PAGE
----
The latest Swiss Re sigma report reveals a global protection gap of USD 121 billion. Little by little, insurance is helping narrow that gap in places like Guatemala and central Africa. It goes into the world’s most remote areas where even electricity and safe drinking water are scarce and helps farmers and business owners maintain their standard of living through drought, flood and other disasters. Insurance is an adaptable and durable concept—a model that’s easily transferred between industries and economies.
Time and again insurance has proven its worth to society on the world stage, yet it can do so much more in the United States. Despite its position as a world economic power, the US still has a sizeable protection gap and the time has never been better for parametric insurance solutions.
When floodwaters overtake a town or an earthquake hits a metropolitan area, too many people lack the basic protection to restore even a basic standard of living. As the Southeast braces for an above average hurricane season, a windstorm policy offers false comfort because much of the household remains uninsured.
Sensing the potential effects of this gap as population and development increases in the most vulnerable areas, several colleagues and I left our jobs at modeling firms and resolved to do something about it. We developed a product called Stormpeace. By guaranteeing an instant payout based on the storm’s strength and proximity, a Stormpeace policy puts cash in the hands of residents immediately to pay for things their homeowners policy doesn’t cover, such as restoring power, clearing a giant tree blocking the driveway or paying for a motel room if the home is uninhabitable.
If that isn’t enough, a claims payment can also be used to pay the deductible on the family windstorm policy. Homeowners and renters often don’t have the cash to pay their deductible so they can start the process of rebuilding, but with proceeds from a StormPeace policy, they do. And there’s a knock-on effect because more cash flowing in the first 24 to 72 hours buys more goods and services, so the benefit to local economies is palpable.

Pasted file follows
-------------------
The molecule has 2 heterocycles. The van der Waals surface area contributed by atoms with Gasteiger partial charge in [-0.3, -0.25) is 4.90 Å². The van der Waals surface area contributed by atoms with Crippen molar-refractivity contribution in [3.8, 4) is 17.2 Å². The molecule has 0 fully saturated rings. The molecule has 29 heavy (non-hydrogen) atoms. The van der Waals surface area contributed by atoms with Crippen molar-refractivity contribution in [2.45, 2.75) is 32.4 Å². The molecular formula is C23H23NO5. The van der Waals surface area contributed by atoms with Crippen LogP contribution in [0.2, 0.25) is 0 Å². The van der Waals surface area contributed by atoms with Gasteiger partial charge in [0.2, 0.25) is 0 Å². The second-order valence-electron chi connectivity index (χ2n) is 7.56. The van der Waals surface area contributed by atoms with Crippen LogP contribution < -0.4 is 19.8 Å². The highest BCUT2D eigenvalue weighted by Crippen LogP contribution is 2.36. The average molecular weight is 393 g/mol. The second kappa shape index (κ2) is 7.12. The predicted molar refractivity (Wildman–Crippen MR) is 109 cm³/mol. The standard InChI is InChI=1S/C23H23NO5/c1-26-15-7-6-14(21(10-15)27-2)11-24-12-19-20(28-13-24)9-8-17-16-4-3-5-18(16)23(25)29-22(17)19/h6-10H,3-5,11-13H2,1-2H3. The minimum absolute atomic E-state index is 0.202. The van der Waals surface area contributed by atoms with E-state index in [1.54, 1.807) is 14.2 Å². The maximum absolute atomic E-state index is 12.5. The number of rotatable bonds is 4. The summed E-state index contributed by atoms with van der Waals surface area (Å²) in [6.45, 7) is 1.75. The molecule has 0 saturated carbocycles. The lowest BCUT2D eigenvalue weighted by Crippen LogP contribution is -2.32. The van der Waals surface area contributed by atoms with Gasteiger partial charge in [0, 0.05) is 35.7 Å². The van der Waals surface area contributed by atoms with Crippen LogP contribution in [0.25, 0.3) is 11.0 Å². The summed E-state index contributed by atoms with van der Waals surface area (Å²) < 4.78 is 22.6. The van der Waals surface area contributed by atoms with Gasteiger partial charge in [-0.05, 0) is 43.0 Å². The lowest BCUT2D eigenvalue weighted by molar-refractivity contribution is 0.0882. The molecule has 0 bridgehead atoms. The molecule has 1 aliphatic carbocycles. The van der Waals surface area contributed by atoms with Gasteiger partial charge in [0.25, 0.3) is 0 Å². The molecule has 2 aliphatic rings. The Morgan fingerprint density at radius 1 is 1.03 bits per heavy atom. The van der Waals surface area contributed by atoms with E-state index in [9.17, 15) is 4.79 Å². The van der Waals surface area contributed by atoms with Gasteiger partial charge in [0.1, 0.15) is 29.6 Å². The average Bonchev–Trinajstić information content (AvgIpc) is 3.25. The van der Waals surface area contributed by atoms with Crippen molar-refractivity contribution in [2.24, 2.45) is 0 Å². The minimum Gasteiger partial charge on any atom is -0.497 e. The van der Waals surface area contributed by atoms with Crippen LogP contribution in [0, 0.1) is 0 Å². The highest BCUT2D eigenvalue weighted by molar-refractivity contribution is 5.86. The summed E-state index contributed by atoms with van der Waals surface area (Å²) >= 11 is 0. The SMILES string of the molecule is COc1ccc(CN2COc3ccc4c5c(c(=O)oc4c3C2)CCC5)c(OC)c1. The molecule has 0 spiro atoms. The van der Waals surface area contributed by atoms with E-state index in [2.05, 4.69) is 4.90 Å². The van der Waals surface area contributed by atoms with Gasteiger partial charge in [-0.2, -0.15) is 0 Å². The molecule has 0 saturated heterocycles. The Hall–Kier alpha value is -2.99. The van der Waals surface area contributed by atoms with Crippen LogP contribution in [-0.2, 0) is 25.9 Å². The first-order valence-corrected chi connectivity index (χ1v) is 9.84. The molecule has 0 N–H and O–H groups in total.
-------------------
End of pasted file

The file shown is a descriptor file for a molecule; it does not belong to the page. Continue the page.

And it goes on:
The path to closing the consumer protection gap in the US is clear. The insurance industry has the capacity and the modeling expertise to make it happen. Innovative products such as Stormpeace are starting to win favor with consumers. A few dollars a day for a policy provides an instant payout with no claims process. The concept is simple and now the key to increasing takeup is education. It’s time to help residents understand their risk and see the difference a little extra financial preparation can make. It’s the difference between paralysis and resilience.
Alok Jha is founder and CEO of Assured Risk Cover, Inc.
Category: Climate/natural disasters: Resilience
Location: Pleasanton, CA, United States